Millennium BridgeEdit profile
The Millennium Bridge, officially known as the London Millennium Footbridge, is a steel suspension bridge for pedestrians crossing the River Thames in London, England, linking Bankside with the City. It is located between Southwark Bridge (downstream) and Blackfriars Railway Bridge (upstream). The bridge is owned and maintained by the Bridge House Estates, a charitable trust overseen by the City of London Corporation. Construction of the bridge began in 1998, with the opening on 10 June 2000.
Londoners nicknamed the bridge the "Wobbly Bridge" after participants in a charity walk on behalf of Save the Children to open the bridge felt an unexpected, and, for some, uncomfortable, swaying motion on the first two days after the bridge opened. The bridge was closed later that day, and after two days of limited access the bridge was closed for almost two years while modifications were made to eliminate the wobble entirely. It was reopened in 2002.
The southern end of the bridge is near Globe Theatre, the Bankside Gallery and Tate Modern, the north end next to the City of London School below St Paul's Cathedral. The bridge alignment is such that a clear view of St Paul's south facade is presented from across the river, framed by the bridge supports.
The nearest London Underground station is Mansion House.
The design of the bridge was the subject of a competition organized in 1996 by Southwark council. The winning entry was an innovative "blade of light" effort from Arup, Foster and Partners and Sir Anthony Caro. Due to height restrictions, and to improve the view, the bridge's suspension design had the supporting cables below the deck level, giving a very shallow profile. The bridge has two river piers and is made of three main sections of 81 metres (266 ft), 144 metres (472 ft) and 108 metres (354 ft) (North to South) with a total structure length of 325 metres (1,066 ft); the aluminium deck is 4 metres (13 ft) wide. The eight suspension cables are tensioned to pull with a force of 2,000 tons against the piers set into each bank — enough to support a working load of 5,000 people on the bridge at one time.
Construction began in late 1998 and the main works were started on 28 April 1999 by Monberg Thorsen and Sir Robert McAlpine. The bridge was completed at a cost of £18.2m (£2.2m over budget), primarily paid for by the Millennium Commission and the London Bridge Trust. It opened on 10 June 2000 (two months late). Unexpected lateral vibration (resonant structural response) caused the bridge to be closed on 12 June for modifications.
Attempts were made to limit the number of people crossing the bridge: this led to long queues but dampened neither public enthusiasm for what was something of a white-knuckle ride, nor the vibrations themselves. The closure of the bridge only two days after opening attracted public criticism of it as another high-profile British millennium project suffered an embarrassing setback, akin to how many saw the Millennium Dome.
Further modifications to the bridge successfully eliminated the wobble, which has not recurred since the bridge reopened in February 2002.
The bridge was temporarily closed on 18 January 2007, during the Kyrill storm due to strong winds and a risk of pedestrians being blown off the bridge.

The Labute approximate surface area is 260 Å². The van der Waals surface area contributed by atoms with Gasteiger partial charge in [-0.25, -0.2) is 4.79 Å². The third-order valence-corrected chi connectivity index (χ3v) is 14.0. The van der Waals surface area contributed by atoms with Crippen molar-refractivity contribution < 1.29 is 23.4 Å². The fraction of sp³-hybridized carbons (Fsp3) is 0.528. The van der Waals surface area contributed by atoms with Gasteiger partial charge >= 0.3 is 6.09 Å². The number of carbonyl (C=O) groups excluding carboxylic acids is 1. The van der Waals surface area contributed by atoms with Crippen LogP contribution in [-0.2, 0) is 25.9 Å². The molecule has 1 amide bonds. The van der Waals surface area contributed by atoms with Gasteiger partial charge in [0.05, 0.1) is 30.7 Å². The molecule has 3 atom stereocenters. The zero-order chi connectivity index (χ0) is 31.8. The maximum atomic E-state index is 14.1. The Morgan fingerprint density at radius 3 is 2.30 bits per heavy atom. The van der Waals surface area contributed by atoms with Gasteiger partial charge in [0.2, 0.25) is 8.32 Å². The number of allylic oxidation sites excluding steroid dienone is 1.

The bridge's movements were caused by a 'positive feedback' phenomenon, known as Synchronous Lateral Excitation. The natural sway motion of people walking caused small sideways oscillations in the bridge, which in turn caused people on the bridge to sway in step, increasing the amplitude of the bridge oscillations and continually reinforcing the effect. On the day of opening the bridge was crossed by 90,000 people, with up to 2,000 on the bridge at any one time.
Resonant vibrational modes due to vertical loads (such as trains, traffic, pedestrians) and wind loads are well understood in bridge design. In the case of the Millennium Bridge, because the lateral motion caused the pedestrians loading the bridge to directly participate with the bridge, the vibrational modes had not been anticipated by the designers.
The lateral vibration problems of the Millennium Bridge are very unusual, but not entirely unique. Any bridge with lateral frequency modes of less than 1.3 Hz, and sufficiently low mass, could witness the same phenomenon with sufficient pedestrian loading. The greater the number of people, the greater the amplitude of the vibrations. Other bridges which have seen similar problems are:
- Birmingham NEC Link bridge, with a lateral frequency of 0.7 Hz
- Groves Suspension Bridge, Chester, in 1977 during the Jubilee river regatta
- Auckland Harbour Road Bridge, with a lateral frequency of 0.67 Hz, during a 1975 demonstration
After extensive analysis by the engineers , the problem was fixed by the retrofitting of 37 fluid-viscous dampers (energy dissipating) to control horizontal movement and 52 tuned mass dampers (inertial) to control vertical movement. This took from May 2001 to January 2002 and cost £5m. After a period of testing, the bridge was successfully re-opened on 22 February 2002. The bridge has not been subject to significant vibration since. In spite of the successful fix of the problem, the affectionate "wobbly bridge" epithet remains in common usage amongst Londoners.
An artistic expression of the higher-frequency resonances within the cables of the bridge were explored by Bill Fontana's 'Harmonic Bridge' exhibition at the Tate Modern museum in the summer of 2006. This utilised acoustic transducers placed at strategic locations on the cabling of the Millennium Bridge and the signals from those transducers were amplified and dynamically distributed throughout the Turbine Hall of the Tate by a program Fontana entered into the sound diffusion engine of the Richmond Sound Design AudioBox .